By Captain Edwin Hobby.

In the land of the orange-groves, sunshine and flowers,
Is heard the funereal tread,
And darkly above it, the war-cloud lowers,
And a requiem swells thro’ its orange bowers,
For the brave and noble dead;
Then trail’d be the banners in dust,
And muffled the martial drum,
His sword in its scabbard shall rust;
With their coming no more will he come—
The earth has received to her bosom its trust—
Ashes to ashes—and dust unto dust.

In the sunniest realm of that beautiful land,
Where spring-time her festival’s keeping,
Where the blossoms of summer in splendor expand,
By the camp-fire light there’s a sorrow bow’d band—
Their leader forever is sleeping:
Then plumed be their banners in black,
And softly the bugle be blown.
No more shall he be welcomed back
By hearts that were twined to his own,
’Till the voice from the King on his throne
To the earth goeth forth, to give up his trust—
Ashes to ashes, and dust unto dust.

A sun has been lost from that bright constellation,
Whose splendor illumines the sky;
It sank as we gazed in lov’d admiration;
Its leaves were the glory and pride of the nation,
’Twas Liberty’s symbol on high,
And darkness now hangs on the face of the day;
The illustrious hero’s at rest;
But the fruit of his genius is left us to say
How sublime was the Chief that is taken away;
How much of all hearts he possessed.

On New Mexico’s mountains, his banners waved
In the face of the haughtiest foe—
All dangers he scorned, and all odds had he brav’d,
And victory seem’d on his banners engrav’d
When his genius directed the blow:
Val Verde! a name that in song and story
Shall brighten our history’s pages,
’Till crumbled in dust, is the record of glory,
’Till valor’s forgotten, and nation’s grow hoary,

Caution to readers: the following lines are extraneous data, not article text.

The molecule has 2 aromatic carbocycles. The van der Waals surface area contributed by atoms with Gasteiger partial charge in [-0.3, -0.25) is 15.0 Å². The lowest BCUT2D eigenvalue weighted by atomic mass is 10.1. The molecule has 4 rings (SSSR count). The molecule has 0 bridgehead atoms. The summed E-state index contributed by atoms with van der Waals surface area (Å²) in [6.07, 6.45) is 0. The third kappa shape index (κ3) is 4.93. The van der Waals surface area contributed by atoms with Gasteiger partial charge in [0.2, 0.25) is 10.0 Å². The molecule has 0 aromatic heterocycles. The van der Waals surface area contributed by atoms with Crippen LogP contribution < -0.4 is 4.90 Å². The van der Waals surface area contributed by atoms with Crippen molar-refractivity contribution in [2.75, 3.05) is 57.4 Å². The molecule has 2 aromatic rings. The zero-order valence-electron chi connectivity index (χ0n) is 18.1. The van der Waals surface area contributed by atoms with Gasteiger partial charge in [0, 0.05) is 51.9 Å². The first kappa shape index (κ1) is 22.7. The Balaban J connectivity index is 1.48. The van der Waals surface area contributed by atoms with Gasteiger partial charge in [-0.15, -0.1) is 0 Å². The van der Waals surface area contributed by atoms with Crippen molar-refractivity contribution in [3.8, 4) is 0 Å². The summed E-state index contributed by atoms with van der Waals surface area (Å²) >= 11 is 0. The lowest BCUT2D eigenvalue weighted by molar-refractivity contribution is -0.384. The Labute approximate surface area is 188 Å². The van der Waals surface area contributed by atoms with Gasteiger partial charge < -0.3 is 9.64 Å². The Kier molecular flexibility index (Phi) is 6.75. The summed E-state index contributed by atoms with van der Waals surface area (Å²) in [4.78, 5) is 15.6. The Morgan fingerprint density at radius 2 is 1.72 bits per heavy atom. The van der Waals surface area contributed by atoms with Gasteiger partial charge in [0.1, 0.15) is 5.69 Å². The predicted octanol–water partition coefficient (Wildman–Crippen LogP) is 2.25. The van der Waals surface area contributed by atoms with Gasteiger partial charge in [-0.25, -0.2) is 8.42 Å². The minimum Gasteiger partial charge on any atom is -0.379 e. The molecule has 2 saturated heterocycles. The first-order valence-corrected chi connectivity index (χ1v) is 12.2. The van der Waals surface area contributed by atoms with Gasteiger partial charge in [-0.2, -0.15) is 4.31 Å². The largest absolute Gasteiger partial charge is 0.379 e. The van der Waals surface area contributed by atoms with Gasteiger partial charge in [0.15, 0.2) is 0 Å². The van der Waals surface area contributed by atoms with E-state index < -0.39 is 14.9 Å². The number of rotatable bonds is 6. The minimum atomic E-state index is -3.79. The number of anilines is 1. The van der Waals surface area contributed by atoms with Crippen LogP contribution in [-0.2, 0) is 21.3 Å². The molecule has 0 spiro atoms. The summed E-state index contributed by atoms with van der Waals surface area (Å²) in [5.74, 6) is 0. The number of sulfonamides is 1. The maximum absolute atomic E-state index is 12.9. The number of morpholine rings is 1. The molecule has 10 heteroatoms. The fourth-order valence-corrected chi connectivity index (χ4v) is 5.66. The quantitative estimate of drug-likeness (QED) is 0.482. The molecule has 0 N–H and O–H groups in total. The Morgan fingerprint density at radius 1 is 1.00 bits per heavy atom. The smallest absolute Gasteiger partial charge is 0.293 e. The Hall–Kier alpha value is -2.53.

Undimmed by the shadows of ages.

Massachusetts’ black banner wav’d on Galveston’s Strand,
The roll of her drums echoed nightly,
(Sad sound to the freemen who dwelt on the land),
It was heard by his ear, it was caught by his band,
A stain on our ’scutcheon unsightly:
Night closed and morn came, what a change had been wrought!
What proud banner floateth there now!
Ah! the victory’s won—Green the battle has fought!
And the cross of the South, morning’s golden beam caught;
Fresh laurels encircle his brow.

At Bisland he stood, like a rock in the ocean
That stems the strong waves on the shore,
Calm and unmoved, in the midst of commotion,
Our army he saved by his dauntless devotion—
What chieftain has ever done more?
Brashear, and Fordoche, Pleasant Hill and Mansfield,
All breathe of his glory and fame—
There his genius burst forth like the lightning conceal’d,
And destiny seem’d to his glance reveal’d—
Fate crowning in triumph his name.

O we weep for the veteran hearts that are gone—
Scurry, Randall, Riley, Buchel,
Shepherd, Chalmers, Ragsdale, Raines, McNeal and Mouton,
Their glorious names and deeds shall live on—
Peace to the heroes that fell.
And O, for the soldiers that bled with them there,
Their country’s strong bulwark and trust,
United to do, and the courage to dare.
In life they had borne all privation and care,
In dust, undivided’s their dust.

And Liberty’s tree, from the blood of the brave,
In strength and in grandeur shall rise;
Its branches extend to each ocean’s blue wave,
And sacred its fruit o’er each patriot’s grave:
How dearly that fruit shall we prize!
Is the hero, O say, in that mystical world,
Surrounded on Time’s silent shore
By the veteran dead, with their banners now furl’d—
War’s trumpet unblown, and his lances unhurl’d—
Are they still with the chief they adore?

Tom Green is no more! lov’d and honor’d he lies,
Near his home by the murmuring river—
In the soil he sav’d, ’neath his own Southern skies,
Where praises from lips yet unborn shall arise,
And bless him forever and ever.
There let him sleep on, undisturb’d in repose,
And cease for the hero to sigh—
Life’s morning was honor—in greatness it rose,
’Twas a sunset of splendor, that life at its close,
He died as a soldier should die.

O’er his hallow’d remains let no monument shine,
To tell of the chieftain beneath it,
His requiem hymn’d by the sorrow-toned pine,
And wildly around it the jessamine twine,
And flowers, bright flowers enwreathe it;
Then silently night-skies their soft dews will shed
On the spring-flowers that garland his grave—
One generous sigh for the bosom that bled,
One generous tear for the fate of the dead,
The noble, the true and the brave.

His laurels were pure, and his honor unstained,
He lov’d not war’s crimson-dyed pall,
His nature was peace while the olive remained—
Refus’d then the long-baited lion unchain’d—
Tom Green was then greater than all.
Affection and love was the pulse of his breast,
Ever quick at humanity’s call—
The widow and orphan his charities bless’d,
The friend of the homeless, the poor and distress’d,
Tom Green was the idol of all.

Galveston, Texas, May 28, 1864.